8 Tips for Professional Communication

Is the image you broadcast the best version of you? I was asked recently to record a short insert on professional email and telephone conduct. It made  think of the context each individual sends and receives communication.

Do you feel like nobody takes you seriously? Do you feel your colleagues are condescending or do you find them lazy, entitled and acting like slobs? Do you question someone’s integrity?

Every single person has a very unique life-story, history and personality type. On top of that we come from very specific generations and cultures that moulded our thinking and the stories we tell ourselves. It is not strange to find four to five generations in one company these days. The way we communicate and the way we receive the communication are influenced by the back-story of who we are.

How on earth does one navigate through such a minefield of emotions and personalities?

Big organisations usually have a brand- and conduct manual  that give guidelines with regards to dress code, email, social media and other protocol. But small business seldom has such a manual. If you work for yourself or have just graduated you don’t have such a manual at all, unless you devise a code of conduct for yourself. This is your map to navigate through this minefield of communication traps and it forms part of how your personal brand is experienced.

Communication is such a broad subject and touches on all the ways that you broadcast your personal brand. How we speak (or don’t speak), how we dress, how well groomed we are, how we write or engage on social media and who we associate with are all ways in which you communicate your personal brand.

In this article I share quick tips to dust the cobwebs and polish up that personal brand.

Email ditches

4 Email Ditches to Avoid:

Ditch 1: Emails are productivity black holes

Ditch 2: What does your email look like?

Ditch 3: Buy a Dictionary!

Ditch 4: Think before you send!

4 Email Ditches to Avoid:

Ditch 1: Emails are productivity black holes

Minimise the time you spend answering emails. It is very easy to spend a whole day just answering emails. Schedule specific times in your day and limit the time you spend in your Inbox. Prioritize emails, act accordingly and then close your Inbox to focus on your next task.

Ditch 2: What does your email look like?

Is there a clear description in the Subject line? Do you use a classic font that is easy to read? Do you use a professional e-signature that displays your contact details, designation and social media information? Do your emails have a professional look and lots of white space?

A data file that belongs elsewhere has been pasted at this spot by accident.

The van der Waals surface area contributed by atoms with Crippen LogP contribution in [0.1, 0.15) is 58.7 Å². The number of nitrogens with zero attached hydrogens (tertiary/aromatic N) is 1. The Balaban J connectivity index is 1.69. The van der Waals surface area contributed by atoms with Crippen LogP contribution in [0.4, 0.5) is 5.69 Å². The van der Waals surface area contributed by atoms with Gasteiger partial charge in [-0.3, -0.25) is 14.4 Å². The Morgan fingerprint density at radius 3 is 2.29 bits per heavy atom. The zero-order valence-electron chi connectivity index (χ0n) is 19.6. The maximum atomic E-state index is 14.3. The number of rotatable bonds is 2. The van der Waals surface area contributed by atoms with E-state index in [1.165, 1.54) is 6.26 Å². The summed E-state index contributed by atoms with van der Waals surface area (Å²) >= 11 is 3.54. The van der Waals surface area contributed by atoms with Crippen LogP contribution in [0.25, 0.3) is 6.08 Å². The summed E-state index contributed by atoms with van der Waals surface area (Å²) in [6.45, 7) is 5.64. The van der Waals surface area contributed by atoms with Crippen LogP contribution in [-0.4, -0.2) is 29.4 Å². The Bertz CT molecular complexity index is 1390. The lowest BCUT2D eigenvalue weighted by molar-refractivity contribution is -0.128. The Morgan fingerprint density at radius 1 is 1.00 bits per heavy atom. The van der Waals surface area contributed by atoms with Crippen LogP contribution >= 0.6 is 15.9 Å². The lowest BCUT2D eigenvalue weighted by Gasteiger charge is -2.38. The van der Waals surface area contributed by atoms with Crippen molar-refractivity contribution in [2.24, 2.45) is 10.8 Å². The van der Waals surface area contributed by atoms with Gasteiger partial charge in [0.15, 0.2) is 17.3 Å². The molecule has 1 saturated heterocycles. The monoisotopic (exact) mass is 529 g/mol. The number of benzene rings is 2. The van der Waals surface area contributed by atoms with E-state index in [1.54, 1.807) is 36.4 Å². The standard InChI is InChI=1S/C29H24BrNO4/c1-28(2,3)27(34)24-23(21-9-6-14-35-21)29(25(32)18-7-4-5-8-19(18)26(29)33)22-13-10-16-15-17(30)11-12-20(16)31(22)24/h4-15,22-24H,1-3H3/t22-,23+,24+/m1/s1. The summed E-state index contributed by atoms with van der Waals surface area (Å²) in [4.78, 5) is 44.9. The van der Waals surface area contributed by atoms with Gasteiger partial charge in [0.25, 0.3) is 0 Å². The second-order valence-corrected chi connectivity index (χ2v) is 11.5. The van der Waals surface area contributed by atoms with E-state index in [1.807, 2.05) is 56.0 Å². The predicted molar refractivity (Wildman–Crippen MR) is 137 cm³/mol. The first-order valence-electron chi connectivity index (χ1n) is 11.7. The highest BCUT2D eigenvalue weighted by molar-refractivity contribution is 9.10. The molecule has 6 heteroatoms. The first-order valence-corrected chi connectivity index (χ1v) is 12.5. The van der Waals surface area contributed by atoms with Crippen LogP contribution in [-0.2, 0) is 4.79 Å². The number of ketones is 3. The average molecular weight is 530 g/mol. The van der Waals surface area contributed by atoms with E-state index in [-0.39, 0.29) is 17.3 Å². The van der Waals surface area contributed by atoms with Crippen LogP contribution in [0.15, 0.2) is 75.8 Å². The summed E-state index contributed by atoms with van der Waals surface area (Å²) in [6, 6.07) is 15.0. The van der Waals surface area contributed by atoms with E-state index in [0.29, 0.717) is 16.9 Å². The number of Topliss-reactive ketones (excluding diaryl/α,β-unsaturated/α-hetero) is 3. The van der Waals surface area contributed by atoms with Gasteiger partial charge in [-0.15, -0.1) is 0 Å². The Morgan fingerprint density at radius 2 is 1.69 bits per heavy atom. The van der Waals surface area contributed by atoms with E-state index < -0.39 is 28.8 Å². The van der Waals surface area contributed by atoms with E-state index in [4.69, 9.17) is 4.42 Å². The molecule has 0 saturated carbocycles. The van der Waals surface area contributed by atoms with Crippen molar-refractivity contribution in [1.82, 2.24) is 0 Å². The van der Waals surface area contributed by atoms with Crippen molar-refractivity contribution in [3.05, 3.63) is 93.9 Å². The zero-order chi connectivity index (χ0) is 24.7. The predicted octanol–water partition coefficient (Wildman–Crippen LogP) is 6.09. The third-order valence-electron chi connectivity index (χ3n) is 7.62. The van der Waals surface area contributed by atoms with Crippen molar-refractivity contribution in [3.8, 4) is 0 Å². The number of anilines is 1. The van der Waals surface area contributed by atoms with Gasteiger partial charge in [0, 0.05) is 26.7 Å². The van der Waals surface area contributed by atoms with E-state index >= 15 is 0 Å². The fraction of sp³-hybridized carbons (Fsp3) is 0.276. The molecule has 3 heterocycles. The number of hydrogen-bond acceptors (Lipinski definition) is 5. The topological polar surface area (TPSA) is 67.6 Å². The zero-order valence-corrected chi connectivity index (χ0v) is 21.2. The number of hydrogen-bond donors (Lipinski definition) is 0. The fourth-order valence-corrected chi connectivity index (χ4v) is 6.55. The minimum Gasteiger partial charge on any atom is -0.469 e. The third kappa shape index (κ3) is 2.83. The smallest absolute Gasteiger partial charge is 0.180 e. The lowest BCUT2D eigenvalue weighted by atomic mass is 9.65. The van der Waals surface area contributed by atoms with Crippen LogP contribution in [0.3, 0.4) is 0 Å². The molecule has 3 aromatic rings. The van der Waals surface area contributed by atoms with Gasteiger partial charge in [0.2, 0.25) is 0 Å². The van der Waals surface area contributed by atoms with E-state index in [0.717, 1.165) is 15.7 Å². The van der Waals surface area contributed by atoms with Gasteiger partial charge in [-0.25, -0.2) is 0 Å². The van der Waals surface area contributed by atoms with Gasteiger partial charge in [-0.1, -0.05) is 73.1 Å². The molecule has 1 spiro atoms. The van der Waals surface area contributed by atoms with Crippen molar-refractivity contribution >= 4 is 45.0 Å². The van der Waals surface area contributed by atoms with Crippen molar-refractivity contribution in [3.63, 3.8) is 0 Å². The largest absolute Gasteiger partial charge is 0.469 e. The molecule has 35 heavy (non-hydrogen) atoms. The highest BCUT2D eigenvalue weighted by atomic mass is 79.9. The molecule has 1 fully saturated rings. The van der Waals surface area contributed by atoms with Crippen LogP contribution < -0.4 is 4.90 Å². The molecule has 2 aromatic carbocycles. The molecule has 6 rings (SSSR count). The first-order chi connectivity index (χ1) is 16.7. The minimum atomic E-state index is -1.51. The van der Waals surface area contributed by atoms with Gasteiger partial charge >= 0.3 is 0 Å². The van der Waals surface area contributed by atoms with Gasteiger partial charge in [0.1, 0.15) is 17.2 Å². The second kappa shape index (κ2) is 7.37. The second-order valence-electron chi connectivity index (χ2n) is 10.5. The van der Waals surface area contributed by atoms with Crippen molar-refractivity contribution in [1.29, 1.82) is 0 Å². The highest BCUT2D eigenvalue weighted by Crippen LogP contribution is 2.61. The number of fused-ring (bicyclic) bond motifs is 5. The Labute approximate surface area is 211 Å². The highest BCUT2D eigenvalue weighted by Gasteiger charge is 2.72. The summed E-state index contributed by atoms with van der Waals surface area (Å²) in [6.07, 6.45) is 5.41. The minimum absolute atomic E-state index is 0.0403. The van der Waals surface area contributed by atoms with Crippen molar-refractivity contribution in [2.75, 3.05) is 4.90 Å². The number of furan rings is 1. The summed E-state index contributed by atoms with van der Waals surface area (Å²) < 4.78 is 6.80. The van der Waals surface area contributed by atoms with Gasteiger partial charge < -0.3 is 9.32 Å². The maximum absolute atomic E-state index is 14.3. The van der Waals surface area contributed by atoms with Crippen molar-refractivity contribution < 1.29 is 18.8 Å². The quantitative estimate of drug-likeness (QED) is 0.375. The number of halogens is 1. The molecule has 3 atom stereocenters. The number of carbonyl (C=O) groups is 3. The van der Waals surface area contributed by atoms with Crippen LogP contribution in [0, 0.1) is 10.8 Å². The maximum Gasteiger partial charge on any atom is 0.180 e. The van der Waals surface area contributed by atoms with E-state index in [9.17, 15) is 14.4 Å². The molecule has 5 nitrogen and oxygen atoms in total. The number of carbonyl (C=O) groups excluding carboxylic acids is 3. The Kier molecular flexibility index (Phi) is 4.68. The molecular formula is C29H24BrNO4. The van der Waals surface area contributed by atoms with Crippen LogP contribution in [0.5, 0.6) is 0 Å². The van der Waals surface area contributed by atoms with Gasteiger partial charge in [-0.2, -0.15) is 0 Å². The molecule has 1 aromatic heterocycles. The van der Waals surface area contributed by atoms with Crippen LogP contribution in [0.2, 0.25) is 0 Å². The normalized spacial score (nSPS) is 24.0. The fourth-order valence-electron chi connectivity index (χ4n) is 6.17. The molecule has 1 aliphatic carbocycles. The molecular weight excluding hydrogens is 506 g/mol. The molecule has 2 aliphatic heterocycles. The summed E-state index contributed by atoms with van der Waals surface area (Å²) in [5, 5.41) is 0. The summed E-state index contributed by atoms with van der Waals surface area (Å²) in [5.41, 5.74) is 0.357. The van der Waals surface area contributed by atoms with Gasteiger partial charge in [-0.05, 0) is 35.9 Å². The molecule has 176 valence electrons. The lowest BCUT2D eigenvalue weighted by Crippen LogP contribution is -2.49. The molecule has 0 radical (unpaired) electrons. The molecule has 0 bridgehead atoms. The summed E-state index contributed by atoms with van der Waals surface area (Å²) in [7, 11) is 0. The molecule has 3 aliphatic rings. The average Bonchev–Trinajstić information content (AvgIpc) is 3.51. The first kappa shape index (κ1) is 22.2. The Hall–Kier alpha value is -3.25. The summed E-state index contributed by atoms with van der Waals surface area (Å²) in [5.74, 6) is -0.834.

Ditch 3: Buy a Dictionary!

Or use Spell Checker, but please avoid over-use of capital letters, exclamation marks and other punctuation. Avoid humour, risqué comments, vulgar language or sarcasm (not everybody has your sense of humour). Please stop with the texting shorthand! Nobody understands what you mean and it looks like you never went to school, write out your words and leave the LOL’s and emoticons for your mates. 

Ditch 4: Think before you send!

Are you defusing a situation or pouring petrol on the flames? Are the relevant people copied in, in terms of job description, level and team duties?

Never assume your email reached its destination. A telephone call to confirm its safe passage is critical.


4 Telephone Blunders to Avoid

Blunder 1: Manners makes man (and woman)

Blunder 2: Private Calls

Blunder 3: Respect boundaries

Blunder 4: Integrity with info

Phone Blunders

Which brings me to the 4 telephone blunders to avoid.

Between you and me, I also prefer emails. I can thing about it and phrase it well. It is also a great way of keeping track of a project or task that needs to be done. But eventually you will have to pick up that phone and make human contact.

Blunder 1: Manners makes man (and woman)

Smile before you answer a call and say your name and the company you work for, this makes someone on the other side feel important and welcome. You can hear a frown or a smile. Be polite, it costs absolutely nothing and speak volumes about your character.

Blunder 2: Private Calls

At work the only private calls you are supposed to take are death or emergency related. When you sign your contract with your employer, your employer buys a certain amount of time from you. When you chat about the movie tonight or the weekend’s party, you are stealing from your employer and you loose focus. Switch your phone to silent and limit the times you check it for those death/emergency messages. By the way…your boyfriend/girlfriend cancelling tonight’s plan does not constitute an emergency.

Blunder 3: Respect boundaries

Just because we all have smartphones doesn’t mean we have to be available all the time just for you. Respect office hours, boundaries and privacy. This is especially a trap that entrepreneurs often blunder into – just because I catch up on my admin and emails over the weekend doesn’t mean you are available to text or talk to me.

Blunder 4: Integrity with info

You never just share a contact’s number with a third party but always asks permission. It is just plain good manners.

The stories we tell ourselves of ourselves and others leave a residue that stays for a long, long while. First impressions last and all that…it is your personal brand and you can consciously work on a stellar, A class, super duper brand or plod along thinking that people don’t like you.

As the author Maya Angelou said: People will forget what you said and they will forget what you did, but they will never forget how you made them feel.